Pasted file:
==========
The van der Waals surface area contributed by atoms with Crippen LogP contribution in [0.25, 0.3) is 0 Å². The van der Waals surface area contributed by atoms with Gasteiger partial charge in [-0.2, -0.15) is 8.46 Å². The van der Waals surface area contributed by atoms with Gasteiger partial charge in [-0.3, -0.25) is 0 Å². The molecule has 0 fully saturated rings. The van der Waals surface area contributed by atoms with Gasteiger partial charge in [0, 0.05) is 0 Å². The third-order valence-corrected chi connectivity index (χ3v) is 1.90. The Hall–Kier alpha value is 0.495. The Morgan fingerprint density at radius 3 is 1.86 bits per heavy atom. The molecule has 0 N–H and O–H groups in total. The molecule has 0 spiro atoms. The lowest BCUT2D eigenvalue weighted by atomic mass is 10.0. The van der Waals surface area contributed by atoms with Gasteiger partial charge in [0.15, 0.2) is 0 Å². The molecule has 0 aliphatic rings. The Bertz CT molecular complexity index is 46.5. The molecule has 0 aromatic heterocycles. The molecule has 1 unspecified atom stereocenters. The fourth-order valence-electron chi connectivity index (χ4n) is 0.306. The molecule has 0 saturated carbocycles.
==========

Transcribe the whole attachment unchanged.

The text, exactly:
The van der Waals surface area contributed by atoms with Crippen LogP contribution in [0.25, 0.3) is 0 Å². The van der Waals surface area contributed by atoms with Gasteiger partial charge in [-0.2, -0.15) is 8.46 Å². The van der Waals surface area contributed by atoms with Gasteiger partial charge in [-0.3, -0.25) is 0 Å². The molecule has 0 fully saturated rings. The van der Waals surface area contributed by atoms with Gasteiger partial charge in [0, 0.05) is 0 Å². The third-order valence-corrected chi connectivity index (χ3v) is 1.90. The Hall–Kier alpha value is 0.495. The Morgan fingerprint density at radius 3 is 1.86 bits per heavy atom. The molecule has 0 N–H and O–H groups in total. The molecule has 0 spiro atoms. The lowest BCUT2D eigenvalue weighted by atomic mass is 10.0. The van der Waals surface area contributed by atoms with Gasteiger partial charge in [0.15, 0.2) is 0 Å². The molecule has 0 aliphatic rings. The Bertz CT molecular complexity index is 46.5. The molecule has 0 aromatic heterocycles. The molecule has 1 unspecified atom stereocenters. The fourth-order valence-electron chi connectivity index (χ4n) is 0.306. The molecule has 0 saturated carbocycles.